Jan 29, 2015Comeback Athlete: Jim Dray
By R.J. Anderson
R.J. Anderson is an Assistant Editor at Training & Conditioning. He can be reached at: [email protected]
It was a play Jim Dray had made countless times before. While covering a punt midway through the 2007 season, the Stanford University redshirt sophomore ran downfield hunting the Texas Christian University return man. Out of the corner of his right eye, he saw a Horned Frog blocker lining him up for a blindside hit. Dray reacted quickly, planting his left leg into the grass and lowering his right shoulder to initiate contact and beat the defender to the punch.
As the two players collided, the force of the hit flowed through Dray’s shoulder and down the rest of his body, twisting his core and shifting most of the weight to his left leg. With his left foot still planted in the ground, his knee buckled and his thigh kept shifting to the left.
“That’s when I heard tendons and ligaments ripping and popping,” recalls Dray. “I crumpled to the ground. The pain was excruciating.”
Remarkably, Dray was able to get to his feet and limp to the sideline under his own power before collapsing. Stanford Head Football Athletic Trainer Steve Bartlinski, ATC, PTA, made his way to the injured player. “Jim was yelling, ‘my knee, my knee!’ So we got him on a sideline athletic training table,” says Bartlinski. “It was obvious he had multi-ligament instability. Based on how loose the knee felt, I figured he had multiple torn ligaments.”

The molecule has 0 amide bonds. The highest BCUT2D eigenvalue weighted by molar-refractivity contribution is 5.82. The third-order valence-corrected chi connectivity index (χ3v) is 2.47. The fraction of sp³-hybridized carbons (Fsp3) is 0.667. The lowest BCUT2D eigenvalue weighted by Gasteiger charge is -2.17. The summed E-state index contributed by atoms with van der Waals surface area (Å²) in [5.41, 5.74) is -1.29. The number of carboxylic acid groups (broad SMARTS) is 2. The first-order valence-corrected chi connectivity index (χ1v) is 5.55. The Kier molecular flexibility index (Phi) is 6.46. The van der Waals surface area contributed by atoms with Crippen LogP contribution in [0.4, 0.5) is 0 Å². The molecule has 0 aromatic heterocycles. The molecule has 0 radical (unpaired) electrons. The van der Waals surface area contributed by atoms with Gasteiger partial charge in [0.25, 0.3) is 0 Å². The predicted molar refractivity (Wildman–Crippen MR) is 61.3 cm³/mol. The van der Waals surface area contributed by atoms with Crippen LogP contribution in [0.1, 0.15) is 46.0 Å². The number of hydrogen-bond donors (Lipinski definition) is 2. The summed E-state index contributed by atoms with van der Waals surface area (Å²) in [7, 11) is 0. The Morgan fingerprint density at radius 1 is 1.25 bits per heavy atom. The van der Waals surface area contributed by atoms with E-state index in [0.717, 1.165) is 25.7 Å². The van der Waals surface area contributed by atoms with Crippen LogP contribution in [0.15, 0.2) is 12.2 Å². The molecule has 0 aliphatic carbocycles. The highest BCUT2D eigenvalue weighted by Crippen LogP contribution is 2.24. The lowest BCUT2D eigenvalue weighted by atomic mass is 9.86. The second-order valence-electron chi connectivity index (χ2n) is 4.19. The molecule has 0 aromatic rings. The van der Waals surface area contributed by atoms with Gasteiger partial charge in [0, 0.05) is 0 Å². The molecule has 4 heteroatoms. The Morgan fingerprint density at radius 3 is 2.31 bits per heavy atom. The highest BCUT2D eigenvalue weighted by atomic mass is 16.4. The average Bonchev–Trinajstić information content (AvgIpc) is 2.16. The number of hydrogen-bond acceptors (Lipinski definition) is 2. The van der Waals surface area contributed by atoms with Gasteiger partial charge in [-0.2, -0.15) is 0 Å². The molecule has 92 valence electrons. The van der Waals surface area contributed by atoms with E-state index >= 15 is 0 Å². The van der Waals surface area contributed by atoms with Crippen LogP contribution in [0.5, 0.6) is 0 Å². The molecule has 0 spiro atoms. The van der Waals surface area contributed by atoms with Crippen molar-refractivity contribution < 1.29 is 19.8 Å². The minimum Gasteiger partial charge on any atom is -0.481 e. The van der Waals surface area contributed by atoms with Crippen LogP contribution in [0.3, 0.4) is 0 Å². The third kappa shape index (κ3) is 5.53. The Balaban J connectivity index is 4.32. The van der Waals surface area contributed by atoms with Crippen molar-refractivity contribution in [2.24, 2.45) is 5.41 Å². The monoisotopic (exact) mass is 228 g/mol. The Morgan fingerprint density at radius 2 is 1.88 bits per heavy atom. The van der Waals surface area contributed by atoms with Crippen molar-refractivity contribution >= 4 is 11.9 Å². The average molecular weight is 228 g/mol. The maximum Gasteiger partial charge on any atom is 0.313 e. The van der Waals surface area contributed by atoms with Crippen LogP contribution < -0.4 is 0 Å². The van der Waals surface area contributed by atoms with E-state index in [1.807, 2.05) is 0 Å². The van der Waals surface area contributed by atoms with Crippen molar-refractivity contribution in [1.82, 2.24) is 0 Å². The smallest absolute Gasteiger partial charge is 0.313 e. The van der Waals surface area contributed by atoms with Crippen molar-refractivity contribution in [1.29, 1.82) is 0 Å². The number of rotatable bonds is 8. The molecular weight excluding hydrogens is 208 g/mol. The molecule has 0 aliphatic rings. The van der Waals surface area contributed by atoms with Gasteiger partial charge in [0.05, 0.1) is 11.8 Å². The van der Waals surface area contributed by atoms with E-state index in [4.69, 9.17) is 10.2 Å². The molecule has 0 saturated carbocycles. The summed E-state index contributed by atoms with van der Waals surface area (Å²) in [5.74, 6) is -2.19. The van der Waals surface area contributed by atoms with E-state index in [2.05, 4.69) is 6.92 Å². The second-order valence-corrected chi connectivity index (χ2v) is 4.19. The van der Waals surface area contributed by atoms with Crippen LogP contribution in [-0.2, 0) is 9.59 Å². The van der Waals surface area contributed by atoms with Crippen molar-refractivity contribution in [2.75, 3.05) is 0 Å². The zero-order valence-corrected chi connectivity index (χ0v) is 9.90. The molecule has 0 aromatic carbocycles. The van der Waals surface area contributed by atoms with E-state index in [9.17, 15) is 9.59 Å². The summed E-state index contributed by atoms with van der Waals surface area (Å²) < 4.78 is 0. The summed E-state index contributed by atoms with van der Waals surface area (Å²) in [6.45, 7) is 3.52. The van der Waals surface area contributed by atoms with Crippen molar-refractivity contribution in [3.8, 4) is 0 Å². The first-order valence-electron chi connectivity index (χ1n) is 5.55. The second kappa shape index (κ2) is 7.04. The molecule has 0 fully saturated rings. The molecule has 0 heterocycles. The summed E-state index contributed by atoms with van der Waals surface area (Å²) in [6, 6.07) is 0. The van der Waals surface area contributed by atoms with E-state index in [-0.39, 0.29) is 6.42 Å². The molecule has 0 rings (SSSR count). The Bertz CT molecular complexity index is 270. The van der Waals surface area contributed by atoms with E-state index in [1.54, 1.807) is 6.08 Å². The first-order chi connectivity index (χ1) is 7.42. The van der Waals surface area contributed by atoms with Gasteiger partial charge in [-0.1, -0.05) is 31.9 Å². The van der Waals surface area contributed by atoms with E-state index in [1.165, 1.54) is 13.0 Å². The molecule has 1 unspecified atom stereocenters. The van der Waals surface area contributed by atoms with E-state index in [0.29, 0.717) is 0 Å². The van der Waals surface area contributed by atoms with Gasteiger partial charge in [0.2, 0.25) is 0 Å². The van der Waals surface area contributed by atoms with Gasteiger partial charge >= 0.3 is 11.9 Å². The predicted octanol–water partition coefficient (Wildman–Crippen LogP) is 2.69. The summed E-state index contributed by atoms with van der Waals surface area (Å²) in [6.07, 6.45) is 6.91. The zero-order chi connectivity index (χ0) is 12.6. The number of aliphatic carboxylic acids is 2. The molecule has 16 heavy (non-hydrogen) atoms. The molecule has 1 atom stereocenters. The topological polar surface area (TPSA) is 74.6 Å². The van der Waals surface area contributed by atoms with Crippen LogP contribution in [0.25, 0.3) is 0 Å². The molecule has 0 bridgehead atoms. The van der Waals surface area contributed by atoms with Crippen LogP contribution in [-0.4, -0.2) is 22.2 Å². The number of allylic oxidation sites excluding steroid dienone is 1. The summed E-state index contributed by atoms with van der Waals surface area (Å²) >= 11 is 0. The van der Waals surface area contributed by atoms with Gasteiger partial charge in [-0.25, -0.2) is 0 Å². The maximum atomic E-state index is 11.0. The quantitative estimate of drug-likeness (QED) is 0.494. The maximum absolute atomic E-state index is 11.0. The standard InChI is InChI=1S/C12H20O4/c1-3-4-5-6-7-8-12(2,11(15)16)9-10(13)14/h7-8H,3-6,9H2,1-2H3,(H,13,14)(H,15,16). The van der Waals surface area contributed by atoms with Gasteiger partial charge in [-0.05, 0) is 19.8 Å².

An MRI revealed even more damage than that. In addition to tearing his anterior cruciate ligament (ACL), medial collateral ligament (MCL), lateral collateral ligament (LCL), and meniscus, Dray had ruptured his popliteus and distal biceps femoris–he had essentially shredded his knee and ripped his hamstring from the bone. It was a devastating injury.
“I’d heard about similar incidents, but I had never seen anything like it,” Bartlinski says. “In most cases I’ve read about, it took years of rehab and usually the guy never made it back to his pre-injury ability, or he didn’t make it back to the field at all.”
The diagnosis hit Dray hard. “I knew what an ACL was, but I didn’t know anything about the other stuff–it all sounded pretty bad,” he says. “I freaked out for a minute, but once our team physician sat me down and explained all the options, I calmed down. He told me something like this could take two years to come back from, but he’d put me on a plan that would get me back faster than that.”
True to his word, Team Physician and Orthopedic Surgeon Jason Dragoo, MD, and the rehab team had Dray back on the field the following season. After two surgeries, countless hours of hard work, and a complete team effort, Dray reclaimed his position as the starting tight end, was a huge contributor to the Cardinal offense and special teams, and even scored a touchdown in his second game back. Along the way, Dray’s rehab did more than rebuild his knee–it also united a rehab team that began the 2007 season on relatively unfamiliar ground.
That January, Bartlinski had been named Head Football Athletic Trainer after spending a year caring for the school’s track and field teams, and Dragoo had moved into a new role as Head Team Physician for the football program. At the same time, Stanford also hired Head Football Coach Jim Harbaugh, who in turn brought along Shannon Turley, CSCS, as the team’s Strength and Conditioning Coordinator.